Object: Data from animal studies have shown that in experimentally induced craniosynostosis, removal of the involved calvaria results in the formation of new calvaria with time, and sutures redevelop in their normal anatomical positions. However, the pattern of suture reformation following surgery in humans with craniosynostosis remains ill-defined. The aim of this study was to determine the pattern of postoperative suture reformation in children who have undergone surgery for isolated sagittal synostosis and assess possible factors related to suture reformation.
Methods: Records were retrospectively reviewed for 42 consecutive infants who had surgery for isolated sagittal synostosis between 1987 and 2000 and for whom postoperative skull radiographs were available. The radiographs were evaluated for sagittal suture morphology and patency of the coronal and lambdoid sutures. Surgery involved at a minimum 1) a vertex craniectomy, characterized by removal of the sagittal suture and a 1.5- to 2.5-cm piece of adjacent parietal bone with the attached pericranium bilaterally, and 2) parietal osteotomies and/or craniectomies. The median age at surgery was 3.9 months (range 1.9-7.6 months). The mean duration of follow up was 32.2 months (range 6-144 months). The sagittal suture had reformed in only seven (16.7%) of the children at follow up. In the other 35 (83.3%), the craniectomized bone defects had reossified without any part of the sagittal suture being visible on the radiographs.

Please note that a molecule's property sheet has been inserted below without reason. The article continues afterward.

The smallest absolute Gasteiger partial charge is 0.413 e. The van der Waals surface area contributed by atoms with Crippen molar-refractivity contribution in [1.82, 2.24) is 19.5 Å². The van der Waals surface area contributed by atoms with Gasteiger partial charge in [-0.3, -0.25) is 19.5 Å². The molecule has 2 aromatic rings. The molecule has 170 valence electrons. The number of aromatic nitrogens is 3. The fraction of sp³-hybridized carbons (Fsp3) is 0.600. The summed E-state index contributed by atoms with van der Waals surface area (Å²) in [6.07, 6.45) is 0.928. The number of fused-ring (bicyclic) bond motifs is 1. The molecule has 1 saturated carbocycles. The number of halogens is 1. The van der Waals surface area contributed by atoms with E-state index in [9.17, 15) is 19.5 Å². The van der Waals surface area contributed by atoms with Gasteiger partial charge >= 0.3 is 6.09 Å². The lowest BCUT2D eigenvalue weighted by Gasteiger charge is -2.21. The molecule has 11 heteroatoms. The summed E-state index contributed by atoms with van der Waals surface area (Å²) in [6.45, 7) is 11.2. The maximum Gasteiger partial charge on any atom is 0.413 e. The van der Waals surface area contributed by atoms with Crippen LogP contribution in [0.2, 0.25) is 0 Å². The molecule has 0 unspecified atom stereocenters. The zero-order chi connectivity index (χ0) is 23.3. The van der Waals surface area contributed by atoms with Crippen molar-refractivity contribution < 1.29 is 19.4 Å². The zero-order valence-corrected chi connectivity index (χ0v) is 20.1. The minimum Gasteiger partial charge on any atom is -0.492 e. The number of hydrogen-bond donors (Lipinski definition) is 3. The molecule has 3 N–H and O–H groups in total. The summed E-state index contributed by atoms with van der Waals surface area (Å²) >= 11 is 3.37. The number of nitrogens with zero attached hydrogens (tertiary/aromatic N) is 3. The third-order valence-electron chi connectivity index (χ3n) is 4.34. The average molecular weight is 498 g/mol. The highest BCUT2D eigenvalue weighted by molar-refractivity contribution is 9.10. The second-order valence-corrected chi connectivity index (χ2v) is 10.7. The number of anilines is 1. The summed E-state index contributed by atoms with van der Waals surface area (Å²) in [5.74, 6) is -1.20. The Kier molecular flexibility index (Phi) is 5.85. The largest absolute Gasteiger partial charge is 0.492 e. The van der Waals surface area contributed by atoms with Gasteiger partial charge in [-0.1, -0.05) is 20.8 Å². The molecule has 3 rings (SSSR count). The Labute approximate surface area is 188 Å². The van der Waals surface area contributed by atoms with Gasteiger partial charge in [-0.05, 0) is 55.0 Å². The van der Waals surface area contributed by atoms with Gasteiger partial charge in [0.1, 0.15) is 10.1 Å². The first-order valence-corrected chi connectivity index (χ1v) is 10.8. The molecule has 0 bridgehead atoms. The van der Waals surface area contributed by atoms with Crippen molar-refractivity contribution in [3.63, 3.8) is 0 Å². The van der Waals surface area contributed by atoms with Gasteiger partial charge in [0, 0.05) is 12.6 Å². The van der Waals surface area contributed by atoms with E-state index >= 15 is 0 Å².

Conclusions: There is a very low incidence of suture reformation in children after surgery for isolated sagittal craniosynostosis. Genetic predisposition, inclusion of undiagnosed syndromic patients, and current operative techniques may be some of the factors responsible for the low incidence of suture reformation seen in this series.